It’s easy to be liberal. As long as you only need to talk about it. It’s easy to be accepting with gypsies (I know, Roma is the politically correct term, but most of them refers to themselves by this name), migrants (the correct term regarding some of them would be asylum seekers) or gay people (if they are not in my family).
The test of liberalism is when, let’s say my grandma’s garden in Borsod is ruined by gypsies in the summer, or the wave of asylum seekers destroy my living environment, or, not to mention, my daughter comes out as lesbian.
I know people who call themselves liberal but hate gypsies (not just the ones, who steal from grandma’s garden, but all of them), migrants, and they would lose it if their kid would be the one not being on the “right side”.
By the way I consider myself someone who lives according to conservative values. I work, pay taxes, I never even tried any drugs, I don’t drink and I’m not promiscuous at all. No wonder, that one of our religious Christian acquaintances told me and my wife. “I admire you, because you’re not religious but still raise your children in a normal way.”
In principle, however, I’m liberal and I think everyone should live the way they want, the way it’s good for them. As long as it doesn’t harm others or the community of course.
So with such a background I’d been thinking a lot whether my liberalism would survive a practical test. If my grandma was regularly robbed by gypsies, if migrants would camp in my garden, or if my kid came out as homosexual. For 50 years I was only talking about my values… and then came the test.
My elder daughter started to be suspicious. In fact: she’d been suspicious for a long time! She never played with Barbies when she was little (thank God, I’m sick of that “woman”), she never wanted to dress up as a princess or a pink fairy. But she played football, and she wasn’t bad at it. She got fed up with it when she turned 12, and my naive wife was even talking about it years later that finally “she decided to be a girl”. Well, she did become a girl, but she didn’t become one “like that”.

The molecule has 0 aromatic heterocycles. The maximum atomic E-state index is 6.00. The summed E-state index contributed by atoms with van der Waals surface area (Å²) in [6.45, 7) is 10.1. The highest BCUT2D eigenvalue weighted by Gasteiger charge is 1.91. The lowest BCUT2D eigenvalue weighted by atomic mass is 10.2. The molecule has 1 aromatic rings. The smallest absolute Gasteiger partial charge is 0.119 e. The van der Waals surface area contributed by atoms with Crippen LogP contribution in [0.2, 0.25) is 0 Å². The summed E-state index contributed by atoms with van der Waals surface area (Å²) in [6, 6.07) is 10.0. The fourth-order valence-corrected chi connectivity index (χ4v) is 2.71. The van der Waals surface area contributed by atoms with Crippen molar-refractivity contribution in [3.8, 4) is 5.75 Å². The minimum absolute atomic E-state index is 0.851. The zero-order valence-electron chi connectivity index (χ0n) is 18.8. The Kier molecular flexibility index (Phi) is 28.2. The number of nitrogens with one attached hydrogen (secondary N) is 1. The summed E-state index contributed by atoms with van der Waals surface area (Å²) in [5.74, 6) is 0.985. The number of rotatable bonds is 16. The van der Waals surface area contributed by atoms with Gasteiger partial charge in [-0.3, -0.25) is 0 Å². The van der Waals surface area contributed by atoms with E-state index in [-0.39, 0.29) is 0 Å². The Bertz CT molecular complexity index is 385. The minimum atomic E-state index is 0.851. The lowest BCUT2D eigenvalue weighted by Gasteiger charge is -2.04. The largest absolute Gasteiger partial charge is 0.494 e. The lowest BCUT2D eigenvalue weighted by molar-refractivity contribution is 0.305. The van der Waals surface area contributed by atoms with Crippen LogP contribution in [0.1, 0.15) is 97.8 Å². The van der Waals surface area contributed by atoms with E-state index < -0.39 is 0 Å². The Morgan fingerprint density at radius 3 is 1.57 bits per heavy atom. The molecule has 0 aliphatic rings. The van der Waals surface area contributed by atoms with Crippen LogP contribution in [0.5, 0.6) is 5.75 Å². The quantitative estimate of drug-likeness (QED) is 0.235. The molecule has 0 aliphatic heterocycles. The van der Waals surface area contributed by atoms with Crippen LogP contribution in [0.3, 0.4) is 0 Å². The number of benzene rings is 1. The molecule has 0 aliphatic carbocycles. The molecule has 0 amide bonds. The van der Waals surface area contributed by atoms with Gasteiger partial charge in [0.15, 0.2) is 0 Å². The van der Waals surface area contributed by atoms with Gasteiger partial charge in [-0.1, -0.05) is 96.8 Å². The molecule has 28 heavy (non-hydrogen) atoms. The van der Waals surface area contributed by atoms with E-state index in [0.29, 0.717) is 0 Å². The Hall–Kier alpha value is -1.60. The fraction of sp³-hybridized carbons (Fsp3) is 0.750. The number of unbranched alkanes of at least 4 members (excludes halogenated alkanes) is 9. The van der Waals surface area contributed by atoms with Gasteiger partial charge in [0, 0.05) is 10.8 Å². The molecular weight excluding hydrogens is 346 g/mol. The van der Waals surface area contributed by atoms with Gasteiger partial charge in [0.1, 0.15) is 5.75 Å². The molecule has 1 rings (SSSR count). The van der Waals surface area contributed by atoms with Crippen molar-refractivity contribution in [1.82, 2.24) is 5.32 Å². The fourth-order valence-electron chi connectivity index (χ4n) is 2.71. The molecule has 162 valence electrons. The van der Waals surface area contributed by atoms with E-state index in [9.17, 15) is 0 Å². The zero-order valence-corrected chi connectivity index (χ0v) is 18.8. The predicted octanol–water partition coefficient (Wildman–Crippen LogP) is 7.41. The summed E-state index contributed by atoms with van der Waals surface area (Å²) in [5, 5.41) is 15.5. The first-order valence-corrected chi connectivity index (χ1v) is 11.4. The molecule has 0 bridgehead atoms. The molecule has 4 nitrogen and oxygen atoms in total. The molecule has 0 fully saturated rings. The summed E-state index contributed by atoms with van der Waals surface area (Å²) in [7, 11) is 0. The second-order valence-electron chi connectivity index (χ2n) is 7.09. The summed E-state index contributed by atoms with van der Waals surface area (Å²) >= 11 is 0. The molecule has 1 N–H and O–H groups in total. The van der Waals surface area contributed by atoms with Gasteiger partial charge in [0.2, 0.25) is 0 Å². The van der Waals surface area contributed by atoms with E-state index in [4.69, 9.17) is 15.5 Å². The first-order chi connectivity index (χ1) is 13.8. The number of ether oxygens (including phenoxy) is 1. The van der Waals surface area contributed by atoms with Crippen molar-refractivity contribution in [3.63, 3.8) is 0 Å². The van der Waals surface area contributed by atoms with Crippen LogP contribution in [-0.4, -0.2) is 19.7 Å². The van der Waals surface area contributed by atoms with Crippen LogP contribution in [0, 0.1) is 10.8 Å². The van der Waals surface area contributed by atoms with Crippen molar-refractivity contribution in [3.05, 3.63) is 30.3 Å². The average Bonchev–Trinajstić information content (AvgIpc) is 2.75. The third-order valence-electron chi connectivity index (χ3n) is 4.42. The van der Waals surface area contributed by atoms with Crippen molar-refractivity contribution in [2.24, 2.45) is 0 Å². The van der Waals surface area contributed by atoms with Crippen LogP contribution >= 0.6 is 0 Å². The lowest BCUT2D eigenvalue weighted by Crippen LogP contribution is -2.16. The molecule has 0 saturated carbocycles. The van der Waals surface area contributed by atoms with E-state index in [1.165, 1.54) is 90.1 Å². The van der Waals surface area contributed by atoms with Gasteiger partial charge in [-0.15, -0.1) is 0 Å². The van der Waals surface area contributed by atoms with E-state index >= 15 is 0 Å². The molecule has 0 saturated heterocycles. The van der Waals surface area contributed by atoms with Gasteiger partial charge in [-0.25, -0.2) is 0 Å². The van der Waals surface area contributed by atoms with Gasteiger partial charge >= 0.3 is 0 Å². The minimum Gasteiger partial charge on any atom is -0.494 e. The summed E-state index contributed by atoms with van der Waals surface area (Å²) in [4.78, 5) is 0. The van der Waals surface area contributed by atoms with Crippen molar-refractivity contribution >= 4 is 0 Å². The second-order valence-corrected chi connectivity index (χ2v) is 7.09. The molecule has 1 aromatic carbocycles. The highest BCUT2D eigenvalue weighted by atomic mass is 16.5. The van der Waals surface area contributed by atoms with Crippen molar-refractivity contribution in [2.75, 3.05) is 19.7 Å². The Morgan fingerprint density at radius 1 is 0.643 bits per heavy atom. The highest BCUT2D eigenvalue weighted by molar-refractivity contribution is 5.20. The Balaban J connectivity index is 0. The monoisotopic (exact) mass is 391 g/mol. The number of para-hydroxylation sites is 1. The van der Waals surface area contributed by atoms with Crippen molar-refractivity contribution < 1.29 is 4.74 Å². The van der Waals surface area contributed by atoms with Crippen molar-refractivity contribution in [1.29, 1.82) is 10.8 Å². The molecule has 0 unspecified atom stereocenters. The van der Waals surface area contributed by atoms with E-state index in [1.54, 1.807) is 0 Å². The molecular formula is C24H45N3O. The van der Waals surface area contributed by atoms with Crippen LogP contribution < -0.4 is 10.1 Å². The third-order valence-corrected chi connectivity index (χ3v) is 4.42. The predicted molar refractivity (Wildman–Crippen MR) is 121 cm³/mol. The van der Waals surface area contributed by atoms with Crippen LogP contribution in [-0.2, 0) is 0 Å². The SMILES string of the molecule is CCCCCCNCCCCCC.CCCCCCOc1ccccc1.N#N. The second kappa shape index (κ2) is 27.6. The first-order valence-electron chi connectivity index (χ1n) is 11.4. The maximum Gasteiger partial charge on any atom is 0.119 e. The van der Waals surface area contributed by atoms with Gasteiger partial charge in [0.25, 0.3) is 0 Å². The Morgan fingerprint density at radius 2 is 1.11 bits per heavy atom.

Dorka was over 18, but even as a young adult, she didn’t date guys, she wore boyish clothes and all in all, she wasn’t someone who people would generally describe as feminine. Sometimes we don’t notice things that are right in front of our eyes but after a while I started to suspect something. I told my wife: “You’re her mother, I think you should talk to her and ask if she’s gay.” After some hesitation she agreed and then maybe a day later - I don’t really remember - she called me abd told me on a swooning voice: “I talked to her. She is indeed gay.”
What can I say, even the most liberal people wouldn’t burst with joy when hearing these news. Because in your head you imagine what life is going to be like. You imagine walking your daughter down the aisle, playing with your grandkids, and… and… So, news like this can crush these dreams. And then you are thinking, talking to your kid, you progress everything, and then you realise: this might not be the best thing that happened to you, but it’s definitely not the worst.
Dorka cheered me up that I can walk Zsófi (her sister) down the aisle, and, even though she’s gay, she is planning to have kids. Finally, as she later acknowledged it as well, a long and unnecessary period of hiding had ended.
Well yes, after you’re over the first shock (which didn’t really happen to me, because, as I said, I suspected it), you will be rather happy. Not because your kid is gay, but because at least she dares to be open about it. Because like this, she has a chance to have a normal, happy life. If she’d had to lie all her life, pretending to live a good life in a seemingly happy marriage, then she wouldn’t have that chance. So all in all it’s always better to live like this than like that. Especially if your friends and family think the same way.
To our pleasant surprise, our friends and family took the news very well - as it turned out, Dorka’s generation was told earlier than us - and they look up to her because she dares to concede - not being different, but being herself.
To be exact, I had one Facebook acquaintance who didn’t understand how I could be alright with this. I asked them what they would do in a situation like this. They said it would be impossible, this would never happen to their son or daughter (who are almost grown-ups now), what an absurd thing to say. And, they might be right. Not about their kids not realising one day that they might be gay, but with such an attitude on the parents’ side, they would never admit it. They would live - as I said talking about Dorka - as emotionally damaged fake heterosexuals or forever lying, closeted homosexuals.
Of course there is a chance that if this happened to my acquaintance, they would look at things differently. As Dorka said in a short film: “...my entire family took it very well, even my conservative grandma.”
It seems like love overrules prejudice.
Translated by Ibolya Nagy